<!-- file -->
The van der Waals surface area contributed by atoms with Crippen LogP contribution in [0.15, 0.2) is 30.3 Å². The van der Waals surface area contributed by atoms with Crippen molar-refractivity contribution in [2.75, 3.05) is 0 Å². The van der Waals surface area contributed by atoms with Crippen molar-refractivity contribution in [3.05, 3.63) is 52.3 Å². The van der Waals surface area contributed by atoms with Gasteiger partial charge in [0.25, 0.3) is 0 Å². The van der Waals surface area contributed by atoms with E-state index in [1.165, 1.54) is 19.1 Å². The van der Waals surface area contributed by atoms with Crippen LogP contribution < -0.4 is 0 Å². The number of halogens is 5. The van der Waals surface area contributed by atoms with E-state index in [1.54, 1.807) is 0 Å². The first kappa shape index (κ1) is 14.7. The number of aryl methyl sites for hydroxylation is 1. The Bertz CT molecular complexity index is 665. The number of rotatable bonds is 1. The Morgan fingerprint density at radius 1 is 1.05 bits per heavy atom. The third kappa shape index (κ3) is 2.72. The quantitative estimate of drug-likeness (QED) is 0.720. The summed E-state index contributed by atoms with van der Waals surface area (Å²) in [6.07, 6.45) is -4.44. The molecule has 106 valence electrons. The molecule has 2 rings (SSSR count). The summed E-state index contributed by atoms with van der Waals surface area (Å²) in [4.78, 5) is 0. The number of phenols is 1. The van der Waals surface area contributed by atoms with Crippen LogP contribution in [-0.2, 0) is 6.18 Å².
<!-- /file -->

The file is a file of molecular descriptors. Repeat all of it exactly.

The van der Waals surface area contributed by atoms with Crippen LogP contribution in [0.15, 0.2) is 30.3 Å². The van der Waals surface area contributed by atoms with Crippen molar-refractivity contribution in [2.75, 3.05) is 0 Å². The van der Waals surface area contributed by atoms with Crippen molar-refractivity contribution in [3.05, 3.63) is 52.3 Å². The van der Waals surface area contributed by atoms with Gasteiger partial charge in [0.25, 0.3) is 0 Å². The van der Waals surface area contributed by atoms with E-state index in [1.165, 1.54) is 19.1 Å². The van der Waals surface area contributed by atoms with Crippen LogP contribution < -0.4 is 0 Å². The number of halogens is 5. The van der Waals surface area contributed by atoms with E-state index in [1.54, 1.807) is 0 Å². The first kappa shape index (κ1) is 14.7. The number of aryl methyl sites for hydroxylation is 1. The Bertz CT molecular complexity index is 665. The number of rotatable bonds is 1. The Morgan fingerprint density at radius 1 is 1.05 bits per heavy atom. The third kappa shape index (κ3) is 2.72. The quantitative estimate of drug-likeness (QED) is 0.720. The summed E-state index contributed by atoms with van der Waals surface area (Å²) in [6.07, 6.45) is -4.44. The molecule has 106 valence electrons. The molecule has 2 rings (SSSR count). The summed E-state index contributed by atoms with van der Waals surface area (Å²) in [4.78, 5) is 0. The number of phenols is 1. The van der Waals surface area contributed by atoms with Crippen LogP contribution in [-0.2, 0) is 6.18 Å².